My previous attempts to explain that Andrew Mackinlay is the greatest man in Parliament have been met with some scepticism by my readers.
But nobody can deny that this week he was absolutely magnificent against Jack Straw’s continued efforts to hide behind a wall of lies over the invasion of Iraq:
Andrew Mackinlay (Thurrock) (Lab): Has the Justice Secretary looked behind him to see that there are only two office holders?”a Parliamentary Private Secretary and the Church Commissioner?”who support him? Not a single one of his hon. Friends is here endorsing him today. Could it be that they are ashamed and embarrassed by this announcement? Will he not reflect on the fact, which really is breathtaking, that he, who clearly was one of the people who piloted this policy and persuaded us?”I remember him, as it is photographed on my mind, promising that we would get the second UN resolution?”should also decide that those documents should not be available? It is appalling.
It is also a bad day for Parliament when we get synthetic anger from the Opposition, who are cosying up?”the Privy Council club closing down debate and discussion on things that must be revealed.
I bear the scars of having trusted the Prime Minister on this matter and I shall take to the grave the fact that I regret having listened to the porky pies and the stories of the Intelligence and Security Committee and of the Prime Minister. I shall regret it to the day I die. I should never, ever have trusted them.
Mr. Straw rose?”
Andrew Mackinlay: And I never will again!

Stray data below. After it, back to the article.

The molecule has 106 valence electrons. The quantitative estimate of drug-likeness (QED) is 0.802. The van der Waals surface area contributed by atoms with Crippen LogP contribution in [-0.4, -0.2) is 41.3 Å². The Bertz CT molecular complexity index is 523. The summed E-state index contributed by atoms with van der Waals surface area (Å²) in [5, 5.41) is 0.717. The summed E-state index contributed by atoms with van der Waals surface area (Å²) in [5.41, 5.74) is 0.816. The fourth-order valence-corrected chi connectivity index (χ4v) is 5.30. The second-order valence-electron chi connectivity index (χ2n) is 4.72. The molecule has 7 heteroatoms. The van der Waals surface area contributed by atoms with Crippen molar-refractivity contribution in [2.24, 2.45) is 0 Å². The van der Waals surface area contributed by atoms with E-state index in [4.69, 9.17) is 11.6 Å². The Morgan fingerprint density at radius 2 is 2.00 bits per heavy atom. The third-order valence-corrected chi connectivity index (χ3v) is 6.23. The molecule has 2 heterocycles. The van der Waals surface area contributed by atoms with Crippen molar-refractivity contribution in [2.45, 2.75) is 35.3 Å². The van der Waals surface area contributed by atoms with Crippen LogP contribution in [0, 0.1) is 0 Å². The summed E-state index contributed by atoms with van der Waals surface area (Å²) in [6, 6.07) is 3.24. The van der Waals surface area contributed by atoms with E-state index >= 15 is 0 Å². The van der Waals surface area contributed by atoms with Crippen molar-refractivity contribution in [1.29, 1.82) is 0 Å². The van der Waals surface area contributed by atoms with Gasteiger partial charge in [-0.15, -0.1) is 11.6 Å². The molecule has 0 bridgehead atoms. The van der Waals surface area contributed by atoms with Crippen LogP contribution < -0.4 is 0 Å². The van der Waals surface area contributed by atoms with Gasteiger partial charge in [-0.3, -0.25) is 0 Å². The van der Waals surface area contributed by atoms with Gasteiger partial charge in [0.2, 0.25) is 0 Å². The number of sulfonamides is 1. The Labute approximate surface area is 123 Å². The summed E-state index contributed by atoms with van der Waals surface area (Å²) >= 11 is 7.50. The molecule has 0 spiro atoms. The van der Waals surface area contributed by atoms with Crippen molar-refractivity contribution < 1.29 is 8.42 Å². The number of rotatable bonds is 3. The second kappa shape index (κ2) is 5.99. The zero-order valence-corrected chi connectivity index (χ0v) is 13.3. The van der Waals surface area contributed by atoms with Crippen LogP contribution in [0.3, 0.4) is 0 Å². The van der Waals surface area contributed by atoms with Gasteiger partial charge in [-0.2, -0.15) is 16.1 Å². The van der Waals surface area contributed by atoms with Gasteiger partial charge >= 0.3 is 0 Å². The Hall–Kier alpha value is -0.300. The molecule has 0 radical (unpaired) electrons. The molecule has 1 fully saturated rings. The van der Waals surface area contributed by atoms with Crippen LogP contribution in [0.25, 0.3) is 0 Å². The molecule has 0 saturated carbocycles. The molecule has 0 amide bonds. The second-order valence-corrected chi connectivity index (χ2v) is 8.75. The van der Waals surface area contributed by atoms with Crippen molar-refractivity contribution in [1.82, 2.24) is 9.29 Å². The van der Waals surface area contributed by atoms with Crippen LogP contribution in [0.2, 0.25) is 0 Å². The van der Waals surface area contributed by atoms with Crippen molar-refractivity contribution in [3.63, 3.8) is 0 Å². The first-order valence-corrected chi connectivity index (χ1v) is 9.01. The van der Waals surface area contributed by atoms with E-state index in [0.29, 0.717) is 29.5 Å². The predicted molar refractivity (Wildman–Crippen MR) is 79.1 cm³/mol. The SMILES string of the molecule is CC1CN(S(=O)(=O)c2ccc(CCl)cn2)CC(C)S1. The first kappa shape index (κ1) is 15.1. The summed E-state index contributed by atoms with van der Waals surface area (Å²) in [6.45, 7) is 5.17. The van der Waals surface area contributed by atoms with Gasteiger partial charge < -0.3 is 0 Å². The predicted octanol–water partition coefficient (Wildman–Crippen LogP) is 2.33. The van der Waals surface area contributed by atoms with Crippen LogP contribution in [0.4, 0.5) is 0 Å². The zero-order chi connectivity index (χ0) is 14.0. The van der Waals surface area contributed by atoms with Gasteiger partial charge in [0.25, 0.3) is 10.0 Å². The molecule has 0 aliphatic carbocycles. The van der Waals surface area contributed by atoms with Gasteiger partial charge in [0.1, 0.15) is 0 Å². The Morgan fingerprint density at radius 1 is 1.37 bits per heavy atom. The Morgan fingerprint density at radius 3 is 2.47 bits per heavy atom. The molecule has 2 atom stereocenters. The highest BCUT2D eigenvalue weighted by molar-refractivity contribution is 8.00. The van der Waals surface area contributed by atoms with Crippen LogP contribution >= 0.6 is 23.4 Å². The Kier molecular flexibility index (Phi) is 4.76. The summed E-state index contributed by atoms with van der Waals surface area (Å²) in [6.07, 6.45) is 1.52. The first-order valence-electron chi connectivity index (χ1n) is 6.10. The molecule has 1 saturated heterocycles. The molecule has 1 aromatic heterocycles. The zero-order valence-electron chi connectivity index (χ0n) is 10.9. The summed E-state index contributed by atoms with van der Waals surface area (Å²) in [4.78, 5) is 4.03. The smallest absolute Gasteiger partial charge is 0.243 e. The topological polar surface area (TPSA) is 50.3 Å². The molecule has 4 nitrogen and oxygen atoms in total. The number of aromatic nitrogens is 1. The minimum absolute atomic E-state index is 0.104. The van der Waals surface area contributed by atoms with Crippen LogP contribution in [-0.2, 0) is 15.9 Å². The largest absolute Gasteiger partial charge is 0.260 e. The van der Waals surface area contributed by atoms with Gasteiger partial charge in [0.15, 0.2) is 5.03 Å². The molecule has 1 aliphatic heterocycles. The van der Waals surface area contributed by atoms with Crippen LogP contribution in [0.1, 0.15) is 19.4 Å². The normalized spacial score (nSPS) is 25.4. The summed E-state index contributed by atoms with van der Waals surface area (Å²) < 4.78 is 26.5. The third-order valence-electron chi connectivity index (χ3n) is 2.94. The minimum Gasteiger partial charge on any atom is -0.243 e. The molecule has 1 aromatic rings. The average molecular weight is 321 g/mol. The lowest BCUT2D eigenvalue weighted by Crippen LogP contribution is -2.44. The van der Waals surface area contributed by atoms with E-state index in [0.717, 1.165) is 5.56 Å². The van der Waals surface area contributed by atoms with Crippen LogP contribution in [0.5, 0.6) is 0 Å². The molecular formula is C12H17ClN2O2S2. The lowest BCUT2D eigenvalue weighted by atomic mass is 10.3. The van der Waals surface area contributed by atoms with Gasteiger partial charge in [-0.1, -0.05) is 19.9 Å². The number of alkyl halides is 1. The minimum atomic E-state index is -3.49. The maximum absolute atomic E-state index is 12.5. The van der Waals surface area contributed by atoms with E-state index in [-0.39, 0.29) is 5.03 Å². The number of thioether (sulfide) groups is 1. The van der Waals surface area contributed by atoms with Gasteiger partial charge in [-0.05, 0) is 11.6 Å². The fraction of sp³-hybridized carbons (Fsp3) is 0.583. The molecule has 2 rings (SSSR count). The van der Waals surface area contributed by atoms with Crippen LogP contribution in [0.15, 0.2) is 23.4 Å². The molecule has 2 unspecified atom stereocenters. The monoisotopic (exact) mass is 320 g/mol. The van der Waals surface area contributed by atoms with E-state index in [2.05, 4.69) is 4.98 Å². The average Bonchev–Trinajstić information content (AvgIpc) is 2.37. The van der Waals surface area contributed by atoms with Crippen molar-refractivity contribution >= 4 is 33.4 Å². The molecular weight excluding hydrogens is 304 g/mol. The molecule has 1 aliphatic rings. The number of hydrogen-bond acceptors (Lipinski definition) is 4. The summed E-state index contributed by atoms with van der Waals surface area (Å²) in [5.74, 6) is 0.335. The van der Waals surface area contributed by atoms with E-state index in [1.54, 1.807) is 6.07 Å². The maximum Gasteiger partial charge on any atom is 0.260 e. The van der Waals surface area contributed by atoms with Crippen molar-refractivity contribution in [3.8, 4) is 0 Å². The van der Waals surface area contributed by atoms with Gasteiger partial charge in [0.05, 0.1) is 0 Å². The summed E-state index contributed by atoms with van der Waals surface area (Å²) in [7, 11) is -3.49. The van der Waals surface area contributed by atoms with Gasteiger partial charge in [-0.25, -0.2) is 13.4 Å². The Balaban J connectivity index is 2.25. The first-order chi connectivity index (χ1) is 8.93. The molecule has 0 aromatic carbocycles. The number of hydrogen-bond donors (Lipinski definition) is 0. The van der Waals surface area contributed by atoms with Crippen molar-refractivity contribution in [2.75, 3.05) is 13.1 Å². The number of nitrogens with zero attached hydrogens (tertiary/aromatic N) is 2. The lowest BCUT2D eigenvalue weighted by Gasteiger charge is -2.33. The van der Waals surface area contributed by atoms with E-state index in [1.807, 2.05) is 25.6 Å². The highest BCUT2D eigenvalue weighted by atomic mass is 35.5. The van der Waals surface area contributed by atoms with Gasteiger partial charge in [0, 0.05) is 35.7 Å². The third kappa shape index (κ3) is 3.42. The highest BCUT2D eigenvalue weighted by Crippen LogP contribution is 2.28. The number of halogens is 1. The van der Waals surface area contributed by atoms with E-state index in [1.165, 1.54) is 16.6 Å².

The closing of ranks by New Labour and the Conservatives to frustrate the Information Tribunal’s decision to release the Cabinet discussion that led us to war, simply illustrates the astonishing democratic deficit in the UK which enabled bellicose politicians to launch an illegal war in the first place.
I was deeply frustrated last night watching Question Time, where there was again a general closing of ranks by Labour, Tories and the Political editor of the Sun, offset only by a nice but inarticulate Lib-Dem non-entity. Everyone sagely agreed that it was necessary for participants to be assured of secrecy, or they would not be able to give their best advice.
Nobody countered this argument, which has been rolled out by almost the entire mainstream media. But it is nonsense. Is advice which of which somebody might be ashamed and which cannot stand up to public scrutiny always the best advice? Does the best government really thrive only in the darkest of corners, operating by subterfuge? I worked in government for over twenty years, including in some pretty senior positions working with intelligence and military affairs. I never gave any advice that I would not have been prepared to defend robustly and openly.
Indeed advice which you would not be prepared to defend robustly seems axiomatically more likely to be flawed.
The obsession of the British establishment with the view that the best government is hidden government must be challenged. What it does of course is to permit government for motives and interests they don’t want the rest of us to know about.